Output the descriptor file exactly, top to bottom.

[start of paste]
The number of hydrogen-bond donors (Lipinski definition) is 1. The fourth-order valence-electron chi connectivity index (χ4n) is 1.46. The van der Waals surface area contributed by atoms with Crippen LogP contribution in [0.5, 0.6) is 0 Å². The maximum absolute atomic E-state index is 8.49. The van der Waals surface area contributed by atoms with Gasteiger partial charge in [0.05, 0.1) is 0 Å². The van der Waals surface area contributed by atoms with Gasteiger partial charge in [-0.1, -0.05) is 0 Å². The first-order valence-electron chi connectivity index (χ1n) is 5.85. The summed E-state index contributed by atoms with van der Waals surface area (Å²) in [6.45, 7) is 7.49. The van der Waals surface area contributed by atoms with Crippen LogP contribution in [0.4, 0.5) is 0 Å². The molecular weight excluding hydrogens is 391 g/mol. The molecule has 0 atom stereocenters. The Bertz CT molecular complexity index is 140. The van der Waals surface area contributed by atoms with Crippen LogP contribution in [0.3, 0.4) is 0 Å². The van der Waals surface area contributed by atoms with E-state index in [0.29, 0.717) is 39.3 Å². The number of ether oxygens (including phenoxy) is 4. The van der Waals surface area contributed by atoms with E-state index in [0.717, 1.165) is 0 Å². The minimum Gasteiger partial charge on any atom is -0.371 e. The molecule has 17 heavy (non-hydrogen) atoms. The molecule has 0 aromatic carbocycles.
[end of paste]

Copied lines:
The number of hydrogen-bond donors (Lipinski definition) is 1. The fourth-order valence-electron chi connectivity index (χ4n) is 1.46. The van der Waals surface area contributed by atoms with Crippen LogP contribution in [0.5, 0.6) is 0 Å². The maximum absolute atomic E-state index is 8.49. The van der Waals surface area contributed by atoms with Gasteiger partial charge in [0.05, 0.1) is 0 Å². The van der Waals surface area contributed by atoms with Gasteiger partial charge in [-0.1, -0.05) is 0 Å². The first-order valence-electron chi connectivity index (χ1n) is 5.85. The summed E-state index contributed by atoms with van der Waals surface area (Å²) in [6.45, 7) is 7.49. The van der Waals surface area contributed by atoms with Crippen LogP contribution in [0.4, 0.5) is 0 Å². The molecular weight excluding hydrogens is 391 g/mol. The molecule has 0 atom stereocenters. The Bertz CT molecular complexity index is 140. The van der Waals surface area contributed by atoms with Crippen LogP contribution in [0.3, 0.4) is 0 Å². The van der Waals surface area contributed by atoms with E-state index in [0.29, 0.717) is 39.3 Å². The number of ether oxygens (including phenoxy) is 4. The van der Waals surface area contributed by atoms with E-state index in [0.717, 1.165) is 0 Å². The minimum Gasteiger partial charge on any atom is -0.371 e. The molecule has 17 heavy (non-hydrogen) atoms. The molecule has 0 aromatic carbocycles.